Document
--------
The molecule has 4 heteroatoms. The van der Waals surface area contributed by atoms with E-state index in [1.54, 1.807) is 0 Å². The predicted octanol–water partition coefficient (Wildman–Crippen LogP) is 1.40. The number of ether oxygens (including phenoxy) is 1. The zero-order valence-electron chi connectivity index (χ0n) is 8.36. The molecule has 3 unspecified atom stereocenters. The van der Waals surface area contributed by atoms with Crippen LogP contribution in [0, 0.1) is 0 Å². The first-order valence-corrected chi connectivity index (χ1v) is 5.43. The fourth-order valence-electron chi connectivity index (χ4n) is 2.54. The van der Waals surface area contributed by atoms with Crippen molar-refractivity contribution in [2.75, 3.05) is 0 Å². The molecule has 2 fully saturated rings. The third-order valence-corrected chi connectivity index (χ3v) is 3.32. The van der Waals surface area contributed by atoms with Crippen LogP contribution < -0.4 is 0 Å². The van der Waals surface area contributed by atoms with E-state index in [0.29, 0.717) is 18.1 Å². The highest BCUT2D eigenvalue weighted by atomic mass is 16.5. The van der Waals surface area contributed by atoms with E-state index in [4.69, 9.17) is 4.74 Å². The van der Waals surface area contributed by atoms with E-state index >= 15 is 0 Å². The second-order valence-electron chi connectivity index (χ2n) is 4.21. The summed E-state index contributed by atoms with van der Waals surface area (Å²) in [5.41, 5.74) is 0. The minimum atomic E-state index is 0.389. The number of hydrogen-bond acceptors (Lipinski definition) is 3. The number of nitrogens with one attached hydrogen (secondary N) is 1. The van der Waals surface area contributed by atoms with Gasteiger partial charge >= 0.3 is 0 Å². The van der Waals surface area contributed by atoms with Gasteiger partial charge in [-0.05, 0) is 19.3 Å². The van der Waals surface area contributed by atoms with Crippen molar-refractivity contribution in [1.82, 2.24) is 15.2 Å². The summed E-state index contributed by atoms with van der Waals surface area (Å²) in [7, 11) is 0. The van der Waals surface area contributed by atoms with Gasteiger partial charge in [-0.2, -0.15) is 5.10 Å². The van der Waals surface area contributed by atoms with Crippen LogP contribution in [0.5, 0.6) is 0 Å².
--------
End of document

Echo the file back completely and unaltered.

The molecule has 4 heteroatoms. The van der Waals surface area contributed by atoms with E-state index in [1.54, 1.807) is 0 Å². The predicted octanol–water partition coefficient (Wildman–Crippen LogP) is 1.40. The number of ether oxygens (including phenoxy) is 1. The zero-order valence-electron chi connectivity index (χ0n) is 8.36. The molecule has 3 unspecified atom stereocenters. The van der Waals surface area contributed by atoms with Crippen LogP contribution in [0, 0.1) is 0 Å². The first-order valence-corrected chi connectivity index (χ1v) is 5.43. The fourth-order valence-electron chi connectivity index (χ4n) is 2.54. The van der Waals surface area contributed by atoms with Crippen molar-refractivity contribution in [2.75, 3.05) is 0 Å². The molecule has 2 fully saturated rings. The third-order valence-corrected chi connectivity index (χ3v) is 3.32. The van der Waals surface area contributed by atoms with Crippen LogP contribution < -0.4 is 0 Å². The van der Waals surface area contributed by atoms with E-state index in [0.29, 0.717) is 18.1 Å². The highest BCUT2D eigenvalue weighted by atomic mass is 16.5. The van der Waals surface area contributed by atoms with E-state index in [4.69, 9.17) is 4.74 Å². The van der Waals surface area contributed by atoms with E-state index >= 15 is 0 Å². The second-order valence-electron chi connectivity index (χ2n) is 4.21. The summed E-state index contributed by atoms with van der Waals surface area (Å²) in [5.41, 5.74) is 0. The minimum atomic E-state index is 0.389. The number of hydrogen-bond acceptors (Lipinski definition) is 3. The number of nitrogens with one attached hydrogen (secondary N) is 1. The van der Waals surface area contributed by atoms with Gasteiger partial charge >= 0.3 is 0 Å². The van der Waals surface area contributed by atoms with Gasteiger partial charge in [-0.05, 0) is 19.3 Å². The van der Waals surface area contributed by atoms with Crippen molar-refractivity contribution in [1.82, 2.24) is 15.2 Å². The summed E-state index contributed by atoms with van der Waals surface area (Å²) in [7, 11) is 0. The van der Waals surface area contributed by atoms with Gasteiger partial charge in [-0.2, -0.15) is 5.10 Å². The van der Waals surface area contributed by atoms with Crippen LogP contribution in [0.5, 0.6) is 0 Å².